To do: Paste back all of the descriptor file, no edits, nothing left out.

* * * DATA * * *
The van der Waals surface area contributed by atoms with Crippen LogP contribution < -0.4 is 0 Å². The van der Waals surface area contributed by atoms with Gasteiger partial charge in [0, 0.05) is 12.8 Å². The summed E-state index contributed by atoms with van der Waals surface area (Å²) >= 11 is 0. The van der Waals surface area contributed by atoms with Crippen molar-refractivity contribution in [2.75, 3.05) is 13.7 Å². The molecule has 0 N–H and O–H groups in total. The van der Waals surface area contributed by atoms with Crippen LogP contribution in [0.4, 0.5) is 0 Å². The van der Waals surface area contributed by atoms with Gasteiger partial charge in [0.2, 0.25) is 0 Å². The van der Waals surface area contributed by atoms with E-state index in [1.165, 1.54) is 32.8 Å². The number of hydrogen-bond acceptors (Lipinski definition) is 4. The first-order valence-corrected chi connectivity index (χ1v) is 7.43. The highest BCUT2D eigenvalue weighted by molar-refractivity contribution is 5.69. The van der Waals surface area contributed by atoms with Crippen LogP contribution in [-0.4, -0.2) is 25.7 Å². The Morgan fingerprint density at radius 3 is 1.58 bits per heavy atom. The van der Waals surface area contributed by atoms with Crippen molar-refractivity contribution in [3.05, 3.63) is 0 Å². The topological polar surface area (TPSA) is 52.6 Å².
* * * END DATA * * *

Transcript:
The van der Waals surface area contributed by atoms with Crippen LogP contribution < -0.4 is 0 Å². The van der Waals surface area contributed by atoms with Gasteiger partial charge in [0, 0.05) is 12.8 Å². The summed E-state index contributed by atoms with van der Waals surface area (Å²) >= 11 is 0. The van der Waals surface area contributed by atoms with Crippen molar-refractivity contribution in [2.75, 3.05) is 13.7 Å². The molecule has 0 N–H and O–H groups in total. The van der Waals surface area contributed by atoms with Crippen LogP contribution in [0.4, 0.5) is 0 Å². The van der Waals surface area contributed by atoms with Gasteiger partial charge in [0.2, 0.25) is 0 Å². The van der Waals surface area contributed by atoms with E-state index in [1.165, 1.54) is 32.8 Å². The number of hydrogen-bond acceptors (Lipinski definition) is 4. The first-order valence-corrected chi connectivity index (χ1v) is 7.43. The highest BCUT2D eigenvalue weighted by molar-refractivity contribution is 5.69. The van der Waals surface area contributed by atoms with Crippen LogP contribution in [-0.4, -0.2) is 25.7 Å². The Morgan fingerprint density at radius 3 is 1.58 bits per heavy atom. The van der Waals surface area contributed by atoms with Crippen molar-refractivity contribution in [3.05, 3.63) is 0 Å². The topological polar surface area (TPSA) is 52.6 Å².